Acute severe hypothyroidism is not associated with hyponatremia even with increased water intake: a prospective study in thyroid cancer patients
BMC Endocrine Disorders volume 13, Article number: 27 (2013)
Hypothyroidism, commonly induced in preparation for radioiodine treatment of differentiated thyroid cancer, is a text-book cause for hyponatremia. Nausea, stress, and increased fluid intake associated with the treatment are expected to exacerbate hyponatremia.
We prospectively studied 212 (80% females) consecutive thyroid cancer patients for the incidence of hypothyroidism-induced hyponatremia and associated risk factors.
Mean(SD) age was 39.7(14.1) year, creatinine 82.0(20.8) μmol/l, TSH 141.6(92.0) mU/l, pre- and post-isolation sodium 139.5(2.3) and 137.8(3.0) mEq/l, respectively, and estimated fluid intake during isolation 9.7(6.2) L. Mild hyponatremia (≥130 mEq/l) was present in 18 patients (8.5%) and moderate hyponatremia (≥120 mEq/l) in 4(1.9%), 3 of the latter had elevated creatinine concentration and 2 were on diuretics. There was no significant correlation between post-isolation sodium concentration and TSH concentration (r = 0.03, p = 0.69) or estimated fluid intake (r = 0.10, p =0.17). There was significant correlation between post-isolation sodium concentration and age (r = −0.24, p < 0.0001) and creatinine concentration (r = −0.22, p = 0.001). Pre-post-isolation drop in sodium concentration was more in females (mean difference 1.21, p = 0.02). Compared to eunatremic patients, hyponatremic patients were more likely to have pre-isolation hyponatremia (9% vs. 0.5%, p = 0.03), elevated creatinine concentration (36% vs. 13%, p = 0.008), and to be on diuretics (23% vs. 1%, p = 0.0001).
In the setting of acute severe hypothyroidism: 1) clinically-important hyponatremia is uncommon; sodium concentration may not need to be monitored unless patients have impaired renal function or are on diuretics, 2) age and female gender are associated with lower sodium concentration. Uncomplicated acute severe hypothyroidism didn’t cause clinically-important hyponatremia/SIADH in this cohort of patients.
Hypothyroidism is a text-book cause of hyponatremia . However, we have previously reported that in the setting of thyroid hormone therapy withdrawal in patients with differentiated thyroid cancer, only 3.9% of 128 patients had mild hyponatremia and none had severe hyponatremia . The low prevalence of hyponatremia in that retrospective study may have been due to the fact that sodium concentrations were only determined pre-isolation for radioiodine treatment. The mechanisms of hyponatremia in chronic hypothyroidism are not well understood but may involve decreased water clearance and inappropriate concentrations of antidiuretic hormone [3–6], and may not apply to acute hypothyroidism.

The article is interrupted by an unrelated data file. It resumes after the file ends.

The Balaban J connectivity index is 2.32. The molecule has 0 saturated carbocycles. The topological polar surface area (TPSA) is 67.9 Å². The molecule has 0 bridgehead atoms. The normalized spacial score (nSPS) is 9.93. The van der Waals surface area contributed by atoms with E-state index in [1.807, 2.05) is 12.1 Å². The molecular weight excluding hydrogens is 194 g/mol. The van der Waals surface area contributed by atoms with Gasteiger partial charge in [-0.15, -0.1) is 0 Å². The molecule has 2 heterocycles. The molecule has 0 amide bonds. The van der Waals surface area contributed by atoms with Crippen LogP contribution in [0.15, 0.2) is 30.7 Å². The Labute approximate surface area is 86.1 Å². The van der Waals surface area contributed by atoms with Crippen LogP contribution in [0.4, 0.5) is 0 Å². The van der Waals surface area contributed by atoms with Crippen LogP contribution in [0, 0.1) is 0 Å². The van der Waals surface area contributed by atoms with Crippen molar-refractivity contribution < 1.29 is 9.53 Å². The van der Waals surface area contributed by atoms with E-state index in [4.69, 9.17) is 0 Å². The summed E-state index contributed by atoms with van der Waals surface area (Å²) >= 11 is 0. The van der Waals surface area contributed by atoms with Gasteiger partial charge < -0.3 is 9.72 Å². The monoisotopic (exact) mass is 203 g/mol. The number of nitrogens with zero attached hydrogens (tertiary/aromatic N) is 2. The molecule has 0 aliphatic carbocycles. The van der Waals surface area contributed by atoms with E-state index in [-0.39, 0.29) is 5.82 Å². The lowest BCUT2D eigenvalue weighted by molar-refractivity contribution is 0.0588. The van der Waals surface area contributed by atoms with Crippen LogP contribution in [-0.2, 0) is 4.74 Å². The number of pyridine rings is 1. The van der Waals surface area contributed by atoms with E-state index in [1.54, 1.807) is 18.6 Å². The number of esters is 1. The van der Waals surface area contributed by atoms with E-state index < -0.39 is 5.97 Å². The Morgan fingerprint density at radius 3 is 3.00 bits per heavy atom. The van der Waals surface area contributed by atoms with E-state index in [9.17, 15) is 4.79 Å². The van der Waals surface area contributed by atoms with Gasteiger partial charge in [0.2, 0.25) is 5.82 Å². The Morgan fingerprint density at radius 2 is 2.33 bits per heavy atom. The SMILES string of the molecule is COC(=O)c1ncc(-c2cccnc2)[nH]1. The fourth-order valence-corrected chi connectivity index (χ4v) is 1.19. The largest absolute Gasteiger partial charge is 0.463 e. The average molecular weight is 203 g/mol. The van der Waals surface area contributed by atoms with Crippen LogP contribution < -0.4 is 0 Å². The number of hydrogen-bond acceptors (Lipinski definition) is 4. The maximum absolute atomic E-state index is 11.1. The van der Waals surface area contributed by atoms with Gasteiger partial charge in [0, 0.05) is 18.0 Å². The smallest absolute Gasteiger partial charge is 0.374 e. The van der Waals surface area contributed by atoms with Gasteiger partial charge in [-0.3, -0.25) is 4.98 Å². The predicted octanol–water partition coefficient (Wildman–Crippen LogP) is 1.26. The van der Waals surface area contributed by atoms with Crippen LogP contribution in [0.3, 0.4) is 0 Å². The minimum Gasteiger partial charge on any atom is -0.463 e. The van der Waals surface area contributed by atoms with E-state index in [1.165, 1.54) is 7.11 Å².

In the management of patients with differentiated thyroid cancer (papillary and follicular), surgery is the primary therapy  and radioiodine is used for ablation of residual thyroid tissue  as well as in the treatment of residual tumor and metastatic disease . In preparation for radioiodine therapy, thyroid hormone treatment is typically withheld and patients are instructed to follow low iodine diet . Low iodine diet involves salt restriction, and increased fluid intake is typically recommended to “flush out” radioiodine from the gastrointestinal and urinary systems; factors that may further aggravate hypothyroidism-associated hyponatremia. Furthermore, radioiodine administration may cause nausea  which is a very potent stimulus of antidiuretic hormone secretion. The anxiety associated with isolation, radioiodine treatment, and fear of bad prognosis may further stimulate antidiuretic hormone secretion. Several cases of iatrogenic hyponatremia have been reported in this setting [12–14], suggesting that sodium concentration obtained before radioiodine treatment  may not indicate the true incidence/degree of hyponatremia. Theoretically, clinically important hyponatremia may be induced by increased water intake, nausea, and anxiety that accompany radioiodine treatment/isolation.
Thyroid cancer patients undergoing radioiodine treatment represent a useful model to investigate the effect of acute hypothyroidism on sodium metabolism. We did not find a study that systematically examined the incidence/degree of hyponatremia on discharge after radioiodine treatment for differentiated thyroid cancer. The aim of this study was to prospectively determine the incidence/degree of hyponatremia in this setting and identify potential risk factors.
A cohort of 220 patients with differentiated thyroid cancer admitted for radioiodine treatment was prospectively studied. Patients of all ages and both genders were included. Patients who refused to consent for the study (none), who were prepared with recombinant human thyroid stimulating hormone (3 patients), or who had a free thyroxine concentration >6 pmol/l or a TSH concentration < 30 IU/l (5 patients) were excluded. 212 patients fulfilled the enrollment criteria. We follow a standard protocol to prepare patients for radioiodine treatment. We typically withdraw thyroxine therapy for 5 weeks, give liothyronine 25 μg twice a day for 3 weeks, and then stop all thyroid medications for 2 weeks during which patients are instructed to follow a strict low-iodine, low-salt diet.